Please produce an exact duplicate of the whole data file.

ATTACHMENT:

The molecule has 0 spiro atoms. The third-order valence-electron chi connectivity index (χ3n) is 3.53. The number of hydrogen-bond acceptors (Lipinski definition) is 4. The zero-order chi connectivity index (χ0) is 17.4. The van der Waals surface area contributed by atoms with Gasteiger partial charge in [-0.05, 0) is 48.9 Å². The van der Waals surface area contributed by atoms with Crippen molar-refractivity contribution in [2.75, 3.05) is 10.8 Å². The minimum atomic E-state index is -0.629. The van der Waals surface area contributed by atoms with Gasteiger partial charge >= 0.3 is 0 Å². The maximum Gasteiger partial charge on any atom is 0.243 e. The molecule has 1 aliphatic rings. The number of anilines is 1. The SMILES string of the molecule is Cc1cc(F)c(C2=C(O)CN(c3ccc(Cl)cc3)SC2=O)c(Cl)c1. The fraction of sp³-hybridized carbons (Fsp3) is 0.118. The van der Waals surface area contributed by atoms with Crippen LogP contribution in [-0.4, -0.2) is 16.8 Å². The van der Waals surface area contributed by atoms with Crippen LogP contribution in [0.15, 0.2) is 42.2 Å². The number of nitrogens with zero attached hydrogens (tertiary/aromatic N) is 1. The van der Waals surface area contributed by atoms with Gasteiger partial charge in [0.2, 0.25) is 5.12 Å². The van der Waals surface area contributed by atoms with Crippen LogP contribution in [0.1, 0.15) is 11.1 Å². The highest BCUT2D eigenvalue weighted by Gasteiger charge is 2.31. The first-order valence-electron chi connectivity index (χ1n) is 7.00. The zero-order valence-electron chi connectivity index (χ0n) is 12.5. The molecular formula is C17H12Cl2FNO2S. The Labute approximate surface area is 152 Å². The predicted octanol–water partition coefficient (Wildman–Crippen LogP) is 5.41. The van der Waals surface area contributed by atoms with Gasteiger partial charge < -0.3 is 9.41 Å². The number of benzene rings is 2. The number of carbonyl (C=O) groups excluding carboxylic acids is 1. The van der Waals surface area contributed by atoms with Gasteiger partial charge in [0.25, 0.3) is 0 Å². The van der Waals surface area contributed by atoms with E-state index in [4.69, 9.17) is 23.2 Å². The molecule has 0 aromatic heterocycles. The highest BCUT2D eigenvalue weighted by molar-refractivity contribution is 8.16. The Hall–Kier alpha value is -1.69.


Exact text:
The molecule has 0 spiro atoms. The third-order valence-electron chi connectivity index (χ3n) is 3.53. The number of hydrogen-bond acceptors (Lipinski definition) is 4. The zero-order chi connectivity index (χ0) is 17.4. The van der Waals surface area contributed by atoms with Gasteiger partial charge in [-0.05, 0) is 48.9 Å². The van der Waals surface area contributed by atoms with Crippen molar-refractivity contribution in [2.75, 3.05) is 10.8 Å². The minimum atomic E-state index is -0.629. The van der Waals surface area contributed by atoms with Gasteiger partial charge >= 0.3 is 0 Å². The maximum Gasteiger partial charge on any atom is 0.243 e. The molecule has 1 aliphatic rings. The number of anilines is 1. The SMILES string of the molecule is Cc1cc(F)c(C2=C(O)CN(c3ccc(Cl)cc3)SC2=O)c(Cl)c1. The fraction of sp³-hybridized carbons (Fsp3) is 0.118. The van der Waals surface area contributed by atoms with Crippen LogP contribution in [-0.4, -0.2) is 16.8 Å². The van der Waals surface area contributed by atoms with Crippen LogP contribution in [0.15, 0.2) is 42.2 Å². The number of nitrogens with zero attached hydrogens (tertiary/aromatic N) is 1. The van der Waals surface area contributed by atoms with Gasteiger partial charge in [0.2, 0.25) is 5.12 Å². The van der Waals surface area contributed by atoms with Crippen LogP contribution in [0.1, 0.15) is 11.1 Å². The highest BCUT2D eigenvalue weighted by Gasteiger charge is 2.31. The first-order valence-electron chi connectivity index (χ1n) is 7.00. The zero-order valence-electron chi connectivity index (χ0n) is 12.5. The molecular formula is C17H12Cl2FNO2S. The Labute approximate surface area is 152 Å². The predicted octanol–water partition coefficient (Wildman–Crippen LogP) is 5.41. The van der Waals surface area contributed by atoms with Gasteiger partial charge < -0.3 is 9.41 Å². The number of benzene rings is 2. The number of carbonyl (C=O) groups excluding carboxylic acids is 1. The van der Waals surface area contributed by atoms with Gasteiger partial charge in [0.25, 0.3) is 0 Å². The van der Waals surface area contributed by atoms with E-state index in [4.69, 9.17) is 23.2 Å². The molecule has 0 aromatic heterocycles. The highest BCUT2D eigenvalue weighted by molar-refractivity contribution is 8.16. The Hall–Kier alpha value is -1.69.